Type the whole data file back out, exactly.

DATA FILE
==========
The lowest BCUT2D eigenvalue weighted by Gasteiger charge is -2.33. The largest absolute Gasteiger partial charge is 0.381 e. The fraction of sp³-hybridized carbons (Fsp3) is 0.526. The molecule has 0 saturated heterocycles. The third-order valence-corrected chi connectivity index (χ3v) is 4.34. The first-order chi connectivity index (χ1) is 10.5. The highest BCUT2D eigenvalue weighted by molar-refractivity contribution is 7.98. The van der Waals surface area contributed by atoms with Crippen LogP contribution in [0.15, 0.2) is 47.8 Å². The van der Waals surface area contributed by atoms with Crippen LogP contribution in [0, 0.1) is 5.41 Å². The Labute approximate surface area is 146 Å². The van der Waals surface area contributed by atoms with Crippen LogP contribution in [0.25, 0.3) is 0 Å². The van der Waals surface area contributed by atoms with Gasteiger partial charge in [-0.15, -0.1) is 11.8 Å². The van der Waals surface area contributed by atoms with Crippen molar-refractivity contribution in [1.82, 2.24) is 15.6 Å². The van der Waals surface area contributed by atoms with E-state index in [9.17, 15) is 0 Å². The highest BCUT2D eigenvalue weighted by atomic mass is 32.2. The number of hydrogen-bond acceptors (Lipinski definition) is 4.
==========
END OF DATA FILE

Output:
The lowest BCUT2D eigenvalue weighted by Gasteiger charge is -2.33. The largest absolute Gasteiger partial charge is 0.381 e. The fraction of sp³-hybridized carbons (Fsp3) is 0.526. The molecule has 0 saturated heterocycles. The third-order valence-corrected chi connectivity index (χ3v) is 4.34. The first-order chi connectivity index (χ1) is 10.5. The highest BCUT2D eigenvalue weighted by molar-refractivity contribution is 7.98. The van der Waals surface area contributed by atoms with Crippen LogP contribution in [0.15, 0.2) is 47.8 Å². The van der Waals surface area contributed by atoms with Crippen LogP contribution in [0, 0.1) is 5.41 Å². The Labute approximate surface area is 146 Å². The van der Waals surface area contributed by atoms with Crippen LogP contribution in [0.25, 0.3) is 0 Å². The van der Waals surface area contributed by atoms with Gasteiger partial charge in [-0.15, -0.1) is 11.8 Å². The van der Waals surface area contributed by atoms with Crippen molar-refractivity contribution in [1.82, 2.24) is 15.6 Å². The van der Waals surface area contributed by atoms with E-state index in [9.17, 15) is 0 Å². The highest BCUT2D eigenvalue weighted by atomic mass is 32.2. The number of hydrogen-bond acceptors (Lipinski definition) is 4.